Friday, March 18, 2011

Lead Jammer (and a Jonas Brother!)

Hey, there. You're my hero.

I know what you're thinking. BCR's first bout of the season is tomorrow! This blog post is going to talk about nervous poos, road trips, and the best foods to eat before skating! Well, I think most of my friends have covered that, so I'm heading in a different direction:

Derby and diabetes.

If you've read my book, you're probably sick of hearing about that combination. If you haven't read my book, you should go to right now, search for Pivot, and add my semi-fictional masterpiece (snicker) to your cart. Then after you press "PAY NOW," you should go smack your head against the wall for your previous, heinous disregard of literary genius. (Just kidding...but you really should buy it. It will help me out! It will help my team out! It will fill you with tears, laughter, and band names you've never heard of and don't care about!)

But anyway, I'm getting off topic. When I talk about diabetes, this tends to happen. It's serious. It's bothersome. It's really fucking annoying on bout days. It's something that scares me to talk about, because talking about it makes it real, and I don't want it to be real. When I write about diabetes, I like using the pronoun it. Not naming it makes it seem less absolute, and that makes me happy. (And yes, I am in counseling working out this 24 year denial. No worries there.)

On bout days, my blood sugar takes its own loops around the track, taunting me and telling me that I'm never going to make it through that pack. Due to stress and excitement, my blood sugar usually skyrockets to the 400 range, which is way too high. My legs tighten, I get extremely dehydrated, I have to pee more than a pregnant woman, and I get tired. Really tired. The whooshing of wheels around the track sounds louder than a line of windmills. When this happens, I just give myself doses of insulin that would kill an elephant and have to wait. I keep strict tabs on my blood sugar on bout days, but sometimes, that blood sugar just wants to be lead jammer and grand slam me every two minutes.

I can't have that happen tomorrow.

During the Mobile bout (that I've referenced in just about every blog I've written so far...hmm...), a random fan saw me checking my blood sugar and said that I was his hero. He told me that most people with a disease like diabetes wouldn't attempt roller derby. He told me that it must be hard for me to keep everything under control at bouts. And then he kept talking and talking and talking and talking until I had to excuse myself for the team huddle.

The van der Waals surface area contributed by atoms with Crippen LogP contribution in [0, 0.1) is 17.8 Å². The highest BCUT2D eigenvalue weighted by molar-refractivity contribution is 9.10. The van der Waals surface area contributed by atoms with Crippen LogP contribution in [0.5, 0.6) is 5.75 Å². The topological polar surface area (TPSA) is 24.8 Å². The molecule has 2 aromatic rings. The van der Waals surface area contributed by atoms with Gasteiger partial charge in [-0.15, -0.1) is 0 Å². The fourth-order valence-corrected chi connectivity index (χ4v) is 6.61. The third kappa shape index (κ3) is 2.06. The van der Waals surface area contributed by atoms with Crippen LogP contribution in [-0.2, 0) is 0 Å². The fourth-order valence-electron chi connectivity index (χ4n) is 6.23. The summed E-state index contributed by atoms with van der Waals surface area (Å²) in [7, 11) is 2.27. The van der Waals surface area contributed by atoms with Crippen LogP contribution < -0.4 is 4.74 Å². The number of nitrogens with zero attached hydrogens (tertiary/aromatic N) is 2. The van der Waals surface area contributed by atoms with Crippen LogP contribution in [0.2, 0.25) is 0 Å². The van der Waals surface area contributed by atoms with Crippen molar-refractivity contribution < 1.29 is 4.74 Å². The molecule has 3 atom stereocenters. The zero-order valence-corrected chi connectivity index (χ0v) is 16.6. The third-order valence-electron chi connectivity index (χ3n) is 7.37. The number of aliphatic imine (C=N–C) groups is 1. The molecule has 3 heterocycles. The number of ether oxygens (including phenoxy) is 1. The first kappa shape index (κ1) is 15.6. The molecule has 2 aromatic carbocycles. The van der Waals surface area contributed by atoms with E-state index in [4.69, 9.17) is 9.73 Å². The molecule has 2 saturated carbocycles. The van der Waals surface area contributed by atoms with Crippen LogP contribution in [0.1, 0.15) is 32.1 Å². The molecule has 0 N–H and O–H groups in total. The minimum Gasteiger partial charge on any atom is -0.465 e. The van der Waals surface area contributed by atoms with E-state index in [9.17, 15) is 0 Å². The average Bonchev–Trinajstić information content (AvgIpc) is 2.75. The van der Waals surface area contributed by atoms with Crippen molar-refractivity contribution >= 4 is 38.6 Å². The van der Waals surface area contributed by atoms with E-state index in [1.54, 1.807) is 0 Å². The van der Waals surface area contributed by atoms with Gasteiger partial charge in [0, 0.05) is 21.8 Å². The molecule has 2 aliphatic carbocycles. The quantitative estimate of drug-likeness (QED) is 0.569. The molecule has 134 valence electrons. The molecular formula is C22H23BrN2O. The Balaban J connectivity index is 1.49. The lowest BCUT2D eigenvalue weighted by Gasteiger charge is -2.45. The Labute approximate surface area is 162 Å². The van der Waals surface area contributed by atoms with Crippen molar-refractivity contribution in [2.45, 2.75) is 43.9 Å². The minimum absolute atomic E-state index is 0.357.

Though the fan's comments were very nice and heartfelt, I am nobody's hero. While I'm dealing with my blood sugar, someone else is dealing with a torn meniscus, a broken arm, or a concussion. Yet diabetes is my biggest enemy, that invisible jammer who wants to hip check me off the line post whistle. Diabetes wants me to cut the track and sit in the penalty box. Diabetes wants me to yell at a ref and trip someone on purpose. Diabetes wants me to die.

But I am not going to let that happen. (Well, not yet, anyways. According to doctors, I still have a few good years left in me.)

If I am any sort of hero at all, it's because I don't quit. My blood sugar could be 9 million, and I would still be skating around that track. It's not that I want to harm my health; it's just that I want to be who I am, and who I am is a determined, intelligent, wacky woman who does not want to miss a single moment of my life. I want, I need to be lead jammer against this thing. Ironically, in some ways, I have diabetes to thank for that extreme willpower.

But unfortunately, it isn't going anywhere. It is going to be trying to score points throughout my entire life. Diabetes wants my eyes! My kidneys! My feet! Oh noes!

After my last doctor's appointment, I gave my endocrinologist a copy of my book. I told him that it was the story of a diabetic who joins a roller derby team. He looked me in the eyes and hugged me. (Side note: He is NOT a man known for his good bedside manner.) However, it's his goal to make sure that his patients are healthy and normal. I'm sure he felt a little flutter in his heart, all because one of his his patients did something that not a lot of people (non-diabetics and diabetics alike) have done. He was proud of me, and he was proud that in some way, he was doing his job.

Tomorrow, I have a job to do. I have a bout to play. Tomorrow, it's my job to block diabetes outside of that rink and concentrate on beating Chattanooga. Just watch. It's going to happen. You're going to like it. You're going to forget that I'm a diabetic. You're going to forget I have enormous boobs. You're going to forget that every time I'm drunk, I cry and ask Blicker for a kitten.

You're going to forget that I've written this blog, and that is exactly how I want it to be.

Hey, one of them Jonas boys gots the sugar! Do you think it stops him from singin' them songs and gettin' them ladies? No way, bub. No way.

1 comment:

  1. wow 9 u really have a way with words girl. but i can imagine how u must feel. but u always do a superb job in bouts! Ur pretty awesome! i admire ur determination